Heightened sensitivities and a law enforcement track record of overreaction has prompted a New York Sheriff's Office into actions that will probably result in at least one civil rights lawsuit. When students of a New York school decided to create a couple of videos and post them to Instagram, the Sheriff felt compelled to violate the students' Fourth Amendment rights after disregarding their First Amendment rights.
Three students face felony charges of making a terroristic threat for posting online two brief videos where they act out a school shooting in someone’s house.
The Albany County Sheriff’s Office said the videos were made by Ravena-Coeymans-Selkirk students aged 10, 14 and 15 and posted to Instagram. They show a student with a fake gun barging into a living room and “shooting” two other students. In one video, students, who are all white, use a racial epithet.
Sheriff Craig Apple called the videos “very graphic, very racist and horrifying.”
Lots of movies, books, TV shows, and videogames contain "graphic and horrifying" content. Some even include "racist" dialogue, just as this video did. At no point did any of the participants mention a school, mention an intent to perform these acts at a school, or even tag other students/schools in the posting. It was simply a dramatization of events that happen far too often in this country.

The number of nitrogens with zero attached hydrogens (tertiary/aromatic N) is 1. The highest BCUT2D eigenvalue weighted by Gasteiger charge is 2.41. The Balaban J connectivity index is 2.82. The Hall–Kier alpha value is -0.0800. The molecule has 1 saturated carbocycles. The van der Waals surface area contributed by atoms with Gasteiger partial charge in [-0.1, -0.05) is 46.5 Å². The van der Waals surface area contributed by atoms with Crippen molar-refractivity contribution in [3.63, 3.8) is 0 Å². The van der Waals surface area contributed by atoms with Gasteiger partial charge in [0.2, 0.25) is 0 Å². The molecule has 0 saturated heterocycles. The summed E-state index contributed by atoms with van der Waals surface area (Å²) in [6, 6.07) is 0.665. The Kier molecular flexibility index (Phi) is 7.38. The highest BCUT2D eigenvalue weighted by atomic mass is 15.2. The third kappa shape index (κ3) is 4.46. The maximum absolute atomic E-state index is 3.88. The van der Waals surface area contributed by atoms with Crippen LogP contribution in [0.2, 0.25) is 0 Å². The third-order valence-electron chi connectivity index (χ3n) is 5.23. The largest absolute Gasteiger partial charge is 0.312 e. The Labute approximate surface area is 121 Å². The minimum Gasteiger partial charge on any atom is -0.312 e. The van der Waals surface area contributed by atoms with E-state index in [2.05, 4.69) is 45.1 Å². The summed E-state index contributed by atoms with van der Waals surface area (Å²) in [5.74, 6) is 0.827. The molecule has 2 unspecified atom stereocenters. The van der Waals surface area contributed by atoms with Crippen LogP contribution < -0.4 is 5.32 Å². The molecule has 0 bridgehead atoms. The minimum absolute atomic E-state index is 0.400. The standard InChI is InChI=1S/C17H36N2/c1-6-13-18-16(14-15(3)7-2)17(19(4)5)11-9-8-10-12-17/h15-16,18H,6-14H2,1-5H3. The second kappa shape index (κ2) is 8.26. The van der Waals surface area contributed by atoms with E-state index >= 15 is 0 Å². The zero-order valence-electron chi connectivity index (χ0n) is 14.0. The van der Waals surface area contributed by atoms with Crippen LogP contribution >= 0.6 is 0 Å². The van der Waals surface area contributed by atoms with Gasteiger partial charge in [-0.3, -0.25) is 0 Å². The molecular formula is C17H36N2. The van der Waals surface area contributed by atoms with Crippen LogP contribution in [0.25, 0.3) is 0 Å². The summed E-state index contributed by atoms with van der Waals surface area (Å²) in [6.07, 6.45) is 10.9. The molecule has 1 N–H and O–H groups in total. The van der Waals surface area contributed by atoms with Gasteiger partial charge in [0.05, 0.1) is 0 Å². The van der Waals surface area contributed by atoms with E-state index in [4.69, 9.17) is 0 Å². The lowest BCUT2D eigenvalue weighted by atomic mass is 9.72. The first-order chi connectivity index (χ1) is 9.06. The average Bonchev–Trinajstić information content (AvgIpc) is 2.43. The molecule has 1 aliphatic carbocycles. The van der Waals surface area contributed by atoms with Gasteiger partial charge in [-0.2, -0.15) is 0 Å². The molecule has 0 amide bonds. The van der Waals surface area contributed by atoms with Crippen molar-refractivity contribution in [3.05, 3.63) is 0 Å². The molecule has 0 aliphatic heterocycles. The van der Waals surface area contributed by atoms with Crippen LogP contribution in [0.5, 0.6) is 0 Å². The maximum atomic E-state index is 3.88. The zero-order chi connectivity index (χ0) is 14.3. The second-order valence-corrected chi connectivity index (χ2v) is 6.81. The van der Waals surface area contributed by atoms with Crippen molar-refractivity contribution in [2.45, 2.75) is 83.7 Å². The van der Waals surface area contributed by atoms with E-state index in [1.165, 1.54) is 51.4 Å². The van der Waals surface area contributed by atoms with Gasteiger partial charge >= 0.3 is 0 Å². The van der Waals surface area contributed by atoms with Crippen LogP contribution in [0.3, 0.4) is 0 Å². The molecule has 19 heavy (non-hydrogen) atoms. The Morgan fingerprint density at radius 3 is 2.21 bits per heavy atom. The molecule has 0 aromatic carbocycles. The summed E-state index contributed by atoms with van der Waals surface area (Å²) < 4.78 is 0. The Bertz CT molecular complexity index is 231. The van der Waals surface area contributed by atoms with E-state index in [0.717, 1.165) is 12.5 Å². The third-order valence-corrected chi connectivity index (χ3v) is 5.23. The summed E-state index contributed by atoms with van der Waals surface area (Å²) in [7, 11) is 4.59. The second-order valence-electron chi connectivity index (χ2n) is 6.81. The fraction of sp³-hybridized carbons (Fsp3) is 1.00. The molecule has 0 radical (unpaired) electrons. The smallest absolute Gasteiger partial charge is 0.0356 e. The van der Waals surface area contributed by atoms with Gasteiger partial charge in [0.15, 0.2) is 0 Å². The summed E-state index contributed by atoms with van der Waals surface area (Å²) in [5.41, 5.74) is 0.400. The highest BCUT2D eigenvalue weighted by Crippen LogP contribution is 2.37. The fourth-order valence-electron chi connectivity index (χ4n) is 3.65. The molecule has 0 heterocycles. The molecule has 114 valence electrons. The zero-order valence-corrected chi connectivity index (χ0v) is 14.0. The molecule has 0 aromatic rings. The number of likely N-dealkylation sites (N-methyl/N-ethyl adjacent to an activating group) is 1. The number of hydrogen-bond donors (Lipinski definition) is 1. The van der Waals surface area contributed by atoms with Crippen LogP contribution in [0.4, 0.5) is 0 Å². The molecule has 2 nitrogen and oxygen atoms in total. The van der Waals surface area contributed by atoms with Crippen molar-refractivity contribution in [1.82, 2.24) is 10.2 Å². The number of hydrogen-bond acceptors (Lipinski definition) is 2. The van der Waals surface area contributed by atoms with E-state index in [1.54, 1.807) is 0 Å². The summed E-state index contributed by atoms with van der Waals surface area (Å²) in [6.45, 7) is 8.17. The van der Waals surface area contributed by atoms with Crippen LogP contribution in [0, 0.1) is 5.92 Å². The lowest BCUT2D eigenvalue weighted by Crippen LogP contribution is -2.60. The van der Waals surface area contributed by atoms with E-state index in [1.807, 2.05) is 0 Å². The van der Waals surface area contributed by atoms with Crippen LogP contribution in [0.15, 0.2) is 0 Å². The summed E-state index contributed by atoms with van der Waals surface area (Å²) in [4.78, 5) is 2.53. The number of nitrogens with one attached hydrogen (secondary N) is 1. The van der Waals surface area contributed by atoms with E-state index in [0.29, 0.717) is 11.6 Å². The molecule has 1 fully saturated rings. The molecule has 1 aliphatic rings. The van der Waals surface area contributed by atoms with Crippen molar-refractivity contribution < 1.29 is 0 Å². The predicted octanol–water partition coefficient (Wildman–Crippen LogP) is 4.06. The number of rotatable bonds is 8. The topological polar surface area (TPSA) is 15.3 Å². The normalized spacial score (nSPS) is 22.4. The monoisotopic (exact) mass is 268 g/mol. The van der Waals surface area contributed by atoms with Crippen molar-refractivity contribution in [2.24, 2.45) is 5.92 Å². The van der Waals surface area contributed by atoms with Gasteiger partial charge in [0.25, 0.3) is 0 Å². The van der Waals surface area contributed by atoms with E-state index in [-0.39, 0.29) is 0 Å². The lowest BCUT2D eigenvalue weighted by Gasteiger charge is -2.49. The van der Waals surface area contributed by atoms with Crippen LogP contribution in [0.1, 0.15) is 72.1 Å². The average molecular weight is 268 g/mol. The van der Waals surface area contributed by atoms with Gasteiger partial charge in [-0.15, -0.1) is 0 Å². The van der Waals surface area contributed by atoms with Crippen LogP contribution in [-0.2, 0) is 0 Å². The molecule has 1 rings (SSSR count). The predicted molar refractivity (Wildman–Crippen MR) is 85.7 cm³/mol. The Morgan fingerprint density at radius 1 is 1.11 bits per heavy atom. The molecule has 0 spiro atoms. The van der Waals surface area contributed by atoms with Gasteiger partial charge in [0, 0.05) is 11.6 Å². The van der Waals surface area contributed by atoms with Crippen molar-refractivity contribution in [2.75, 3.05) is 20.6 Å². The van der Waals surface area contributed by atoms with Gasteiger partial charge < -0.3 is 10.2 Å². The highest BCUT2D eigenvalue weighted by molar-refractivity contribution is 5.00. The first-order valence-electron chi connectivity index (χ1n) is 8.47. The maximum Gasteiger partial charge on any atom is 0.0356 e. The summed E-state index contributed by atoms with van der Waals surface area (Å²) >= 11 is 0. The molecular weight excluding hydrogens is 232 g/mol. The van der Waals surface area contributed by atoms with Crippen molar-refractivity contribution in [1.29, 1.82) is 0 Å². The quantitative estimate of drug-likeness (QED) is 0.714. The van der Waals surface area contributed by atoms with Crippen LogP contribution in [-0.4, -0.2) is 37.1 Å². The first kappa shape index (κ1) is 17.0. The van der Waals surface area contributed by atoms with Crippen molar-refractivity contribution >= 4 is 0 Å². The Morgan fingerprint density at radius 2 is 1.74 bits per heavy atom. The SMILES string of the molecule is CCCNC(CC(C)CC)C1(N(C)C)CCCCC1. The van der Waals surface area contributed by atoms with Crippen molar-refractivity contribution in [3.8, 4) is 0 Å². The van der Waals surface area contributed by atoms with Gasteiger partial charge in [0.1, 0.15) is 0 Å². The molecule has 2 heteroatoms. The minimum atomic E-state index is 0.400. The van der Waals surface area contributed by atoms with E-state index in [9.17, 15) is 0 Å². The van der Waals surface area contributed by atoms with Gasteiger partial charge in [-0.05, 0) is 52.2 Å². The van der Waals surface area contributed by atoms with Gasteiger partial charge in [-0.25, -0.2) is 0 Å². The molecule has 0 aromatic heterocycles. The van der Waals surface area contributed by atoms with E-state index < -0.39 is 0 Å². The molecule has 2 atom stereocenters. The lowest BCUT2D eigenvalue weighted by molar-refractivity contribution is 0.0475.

The videos were noticed by a student of the school the three arrested students attended. No one's faulting the school for handing over the videos to law enforcement, but the sheriff's office should have recognized the students were engaging in protected speech, not issuing terroristic threats. A simple conversation about why the videos might be disturbing to others should have been the end of it. Instead, there are now three arrests and a bunch of civil rights lawyers pointing out exactly why these arrests should not have occurred.
Manhattan civil rights lawyer and television commentator Ron Kube said the videos don’t rise to the level of terroristic threat because there was no specific target or agenda. “This appears to be a wild overreaction driven by the legitimate concerns about school shootings,” Kube said Monday.
Civil rights lawyer Normal Siegel, former executive director of the New York Civil Liberties Union, also said there was no terroristic threat and that the videos appeared to be an attempt at acting.
“The arrests raise serious and substantial First Amendment concerns,” said Siegel. “Making a video is protected by the First Amendment.”
Content disturbing to others is present in a lot of content. Just because this dramatization happened to be produced by students and distributed by Instagram doesn't somehow entitle it to less First Amendment protection than a motion picture released by a major studio. Just because the participants happened to be school students doesn't mean their speech is less protected than someone with a multi-million dollar budget.
Sheriff Craig Apple's speech -- as moronic as it is -- is also protected by the same First Amendment he won't extend to these students.
“There’s been enough shootings going on around the country. This is despicable artistic expression, if that’s what it was.”
Sheriff Apple is free to hate the expressive speech. But he's not free to arrest people for speech he doesn't like. And all the "but what if a shooting actually happened?" excuses don't make this any less of a compound civil rights violation.